Emboldened YPF's $21.5bn plan rides shale wave
Buenos Aires, 25 October (Argus) — Argentina's state-controlled YPF will invest $21.5bn over the next five years to increase annual hydrocarbons production by 5pc, with a target of 700,000 b/d of oil equivalent (boe/d) in 2022.
YPF's partner companies will invest an additional $8.5bn during the 2018-22 period, reaching $30bn in total investment, the company said today as it unveiled an unprecedented five-year plan.
The company said that in the five-year period it will be able to boost production by an accumulated 25pc while decreasing annual capital expenditures by 13pc.
The main growth driver for YPF is unconventional production, which is expected to jump by 150pc in the five years.
By 2022, half of YPF's total hydrocarbons production will come from shale and tight oil and gas.
In conventional production, YPF plans to drill 1,600 wells as part of a broad effort to increase its overall hydrocarbon reserves by 50pc.
YPF executives traveled to New York to present the five-year plan in an effort to woo investors, touting the success of market-oriented president Mauricio Macri's coalition in 22 October mid-term elections as a positive sign for the company.
"The political and economic environment is now conducive to doing business in Argentina," said YPF chairman Miguel Gutierrez. "The midterm elections have been a very important endorsement for the reform agenda of president Macri."
Since taking office in December 2015, Macri has moved to decrease government control over the energy sector while aligning domestic crude prices with the international market.
YPF says its production costs will continue to decline as it expands unconventional development, focusing on the Vaca Muerta shale formation mostly located in Neuquen province.
In Loma Campana, where YPF has a joint venture with Chevron to develop shale oil, costs fell from $25.4/boe in 2015 to $13.4/boe this year. YPF expects that number to reach $10/boe by the end of 2022.
YPF plans to develop a total of 22 unconventional projects through 2022, of which 17 are currently in pilot mode.
The transition from pilot phase to development has been accelerated. "What used to take three years, you can now do in six months," said upstream executive vice president Pablo Bizzotto.
In conventional production, the company says it will work to increase the recovery factor from 20pc to 23pc.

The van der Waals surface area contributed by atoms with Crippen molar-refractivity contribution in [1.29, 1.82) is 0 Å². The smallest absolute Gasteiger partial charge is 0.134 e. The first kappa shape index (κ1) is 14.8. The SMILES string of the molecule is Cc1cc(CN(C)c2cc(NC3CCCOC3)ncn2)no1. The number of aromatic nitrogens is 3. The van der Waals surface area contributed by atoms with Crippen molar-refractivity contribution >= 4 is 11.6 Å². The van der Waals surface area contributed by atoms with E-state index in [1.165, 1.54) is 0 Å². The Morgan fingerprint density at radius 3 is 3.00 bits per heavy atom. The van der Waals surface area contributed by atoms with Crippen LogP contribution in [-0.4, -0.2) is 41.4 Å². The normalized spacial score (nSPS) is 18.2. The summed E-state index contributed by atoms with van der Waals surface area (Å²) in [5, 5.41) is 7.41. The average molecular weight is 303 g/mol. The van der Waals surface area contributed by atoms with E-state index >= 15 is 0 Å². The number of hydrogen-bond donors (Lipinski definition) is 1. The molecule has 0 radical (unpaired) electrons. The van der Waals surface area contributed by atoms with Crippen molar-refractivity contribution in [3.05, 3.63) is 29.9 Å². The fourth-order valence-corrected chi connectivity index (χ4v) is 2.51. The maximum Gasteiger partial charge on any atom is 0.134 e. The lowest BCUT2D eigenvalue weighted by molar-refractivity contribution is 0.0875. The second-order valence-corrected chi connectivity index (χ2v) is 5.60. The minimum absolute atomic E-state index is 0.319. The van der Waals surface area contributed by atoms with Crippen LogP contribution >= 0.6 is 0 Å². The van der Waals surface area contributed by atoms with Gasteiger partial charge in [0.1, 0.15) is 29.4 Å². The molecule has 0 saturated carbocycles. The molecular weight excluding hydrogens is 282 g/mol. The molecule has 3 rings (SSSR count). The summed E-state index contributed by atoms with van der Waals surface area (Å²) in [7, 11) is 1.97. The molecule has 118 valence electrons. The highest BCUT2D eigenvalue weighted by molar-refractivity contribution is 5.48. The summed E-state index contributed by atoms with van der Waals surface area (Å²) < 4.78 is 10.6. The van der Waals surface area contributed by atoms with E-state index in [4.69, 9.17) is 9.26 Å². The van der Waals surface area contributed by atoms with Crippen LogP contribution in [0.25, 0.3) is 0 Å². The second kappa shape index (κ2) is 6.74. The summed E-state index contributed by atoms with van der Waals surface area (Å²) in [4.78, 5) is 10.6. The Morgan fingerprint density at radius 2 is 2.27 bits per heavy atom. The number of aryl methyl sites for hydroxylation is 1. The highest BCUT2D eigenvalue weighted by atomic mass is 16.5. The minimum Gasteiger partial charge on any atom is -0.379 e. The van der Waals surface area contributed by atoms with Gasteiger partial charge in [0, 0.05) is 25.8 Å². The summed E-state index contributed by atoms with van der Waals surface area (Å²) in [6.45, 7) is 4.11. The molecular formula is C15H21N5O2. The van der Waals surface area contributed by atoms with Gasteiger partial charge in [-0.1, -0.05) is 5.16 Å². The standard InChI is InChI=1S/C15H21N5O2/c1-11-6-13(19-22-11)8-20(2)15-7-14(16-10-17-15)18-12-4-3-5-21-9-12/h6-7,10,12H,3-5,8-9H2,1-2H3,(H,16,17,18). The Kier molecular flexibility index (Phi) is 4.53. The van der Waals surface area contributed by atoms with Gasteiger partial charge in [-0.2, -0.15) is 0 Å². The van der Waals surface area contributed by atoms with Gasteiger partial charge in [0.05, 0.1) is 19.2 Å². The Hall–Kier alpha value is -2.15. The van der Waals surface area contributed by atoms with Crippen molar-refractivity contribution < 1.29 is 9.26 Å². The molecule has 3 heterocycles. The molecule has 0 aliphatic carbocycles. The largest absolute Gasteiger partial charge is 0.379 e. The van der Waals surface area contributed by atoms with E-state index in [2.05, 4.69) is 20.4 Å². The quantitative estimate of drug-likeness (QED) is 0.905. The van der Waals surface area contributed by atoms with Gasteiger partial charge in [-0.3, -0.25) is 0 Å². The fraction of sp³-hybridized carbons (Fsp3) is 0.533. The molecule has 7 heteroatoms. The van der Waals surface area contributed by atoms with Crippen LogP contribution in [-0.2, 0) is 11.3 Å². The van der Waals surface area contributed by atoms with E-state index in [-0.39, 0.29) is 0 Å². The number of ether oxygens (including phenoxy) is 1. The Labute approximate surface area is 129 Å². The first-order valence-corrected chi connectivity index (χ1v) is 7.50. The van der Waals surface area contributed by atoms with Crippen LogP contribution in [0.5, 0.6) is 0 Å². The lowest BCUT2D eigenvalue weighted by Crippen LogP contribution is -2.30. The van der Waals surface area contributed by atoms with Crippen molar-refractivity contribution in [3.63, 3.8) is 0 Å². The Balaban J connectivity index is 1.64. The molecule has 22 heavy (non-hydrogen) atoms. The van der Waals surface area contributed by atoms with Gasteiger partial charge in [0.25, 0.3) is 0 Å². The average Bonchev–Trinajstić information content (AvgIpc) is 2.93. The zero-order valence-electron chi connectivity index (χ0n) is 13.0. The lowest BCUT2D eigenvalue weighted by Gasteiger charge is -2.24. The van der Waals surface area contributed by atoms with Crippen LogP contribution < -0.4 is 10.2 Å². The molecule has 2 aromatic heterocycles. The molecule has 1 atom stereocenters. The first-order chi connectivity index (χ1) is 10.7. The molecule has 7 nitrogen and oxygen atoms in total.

The increased unconventional production will also usher in new petrochemical opportunities.
"We have seen a US chemical renaissance supported by unconventional resources. Argentina is facing the same opportunity right now," said downstream executive vice president Santiago Martinez Tanoira.
YPF aims to boost petrochemical and fertilizer output in a region that is a net importer. The firm plans to set up one or two additional methanol and ethylene plants and two to three urea plants.
By the end of 2022, YPF expects that 70pc of the fuel it sells in its more than 200 domestic retail outlets will be low sulfur.
The company expects Argentina's natural gas prices to remain relatively steady even as Macri's government moves to undo a broad system of energy subsidies.
By the end of 2022, wellhead gas prices should be $4.8-$5.5/mn Btu, according to YPF's estimates, compared to $4.9/mn Btu this year.
In the same period, a subsidy program that will grant producers of approved tight and shale gas projects $7.50/mn Btu next year, with the price diminishing gradually to $6/mn Btu in 2021, will end, likely in favor of market-based prices.
"Nothing has changed so much over the past years as the recovery of our prices in Argentina," said Marcos Browne, YPF's executive vice president in charge of gas and energy, noting that the company received an average of $2.3/mn Btu in 2012.
YPF also seeks to increase its presence in the power sector, doubling installed capacity from a current 1,300MW through renewable and thermal energy projects.
The company also plans to resume paying dividends to shareholders by 2019 with a goal of reaching payments of around 3pc/yr by the end of 2022. YPF stopped paying dividends after Argentina nationalized a majority stake in the company in 2012, edging out Spain's Repsol.
YPF currently has net debt to earnings before interest, tax and depreciation of 2pc, which it aims to decrease to 1.5pc by the end of 2022.